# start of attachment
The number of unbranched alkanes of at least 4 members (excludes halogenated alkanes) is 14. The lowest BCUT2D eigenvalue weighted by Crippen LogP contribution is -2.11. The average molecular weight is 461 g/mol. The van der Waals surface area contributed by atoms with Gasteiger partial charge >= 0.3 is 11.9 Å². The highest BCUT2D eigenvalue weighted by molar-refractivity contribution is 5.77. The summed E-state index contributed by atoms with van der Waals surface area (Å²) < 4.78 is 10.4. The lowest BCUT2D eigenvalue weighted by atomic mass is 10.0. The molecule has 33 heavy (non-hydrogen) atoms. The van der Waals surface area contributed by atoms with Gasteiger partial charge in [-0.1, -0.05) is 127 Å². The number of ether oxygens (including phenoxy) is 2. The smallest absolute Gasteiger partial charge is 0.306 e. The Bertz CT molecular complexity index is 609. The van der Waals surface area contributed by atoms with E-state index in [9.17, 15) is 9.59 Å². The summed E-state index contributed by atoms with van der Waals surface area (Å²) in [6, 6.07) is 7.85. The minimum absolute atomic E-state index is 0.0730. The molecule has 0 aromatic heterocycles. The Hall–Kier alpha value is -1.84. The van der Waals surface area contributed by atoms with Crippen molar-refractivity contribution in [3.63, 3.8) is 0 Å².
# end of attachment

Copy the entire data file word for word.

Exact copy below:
The number of unbranched alkanes of at least 4 members (excludes halogenated alkanes) is 14. The lowest BCUT2D eigenvalue weighted by Crippen LogP contribution is -2.11. The average molecular weight is 461 g/mol. The van der Waals surface area contributed by atoms with Gasteiger partial charge >= 0.3 is 11.9 Å². The highest BCUT2D eigenvalue weighted by molar-refractivity contribution is 5.77. The summed E-state index contributed by atoms with van der Waals surface area (Å²) < 4.78 is 10.4. The lowest BCUT2D eigenvalue weighted by atomic mass is 10.0. The molecule has 33 heavy (non-hydrogen) atoms. The van der Waals surface area contributed by atoms with Gasteiger partial charge in [-0.1, -0.05) is 127 Å². The number of ether oxygens (including phenoxy) is 2. The smallest absolute Gasteiger partial charge is 0.306 e. The Bertz CT molecular complexity index is 609. The van der Waals surface area contributed by atoms with E-state index in [9.17, 15) is 9.59 Å². The summed E-state index contributed by atoms with van der Waals surface area (Å²) in [6, 6.07) is 7.85. The minimum absolute atomic E-state index is 0.0730. The molecule has 0 aromatic heterocycles. The Hall–Kier alpha value is -1.84. The van der Waals surface area contributed by atoms with Crippen molar-refractivity contribution in [3.63, 3.8) is 0 Å².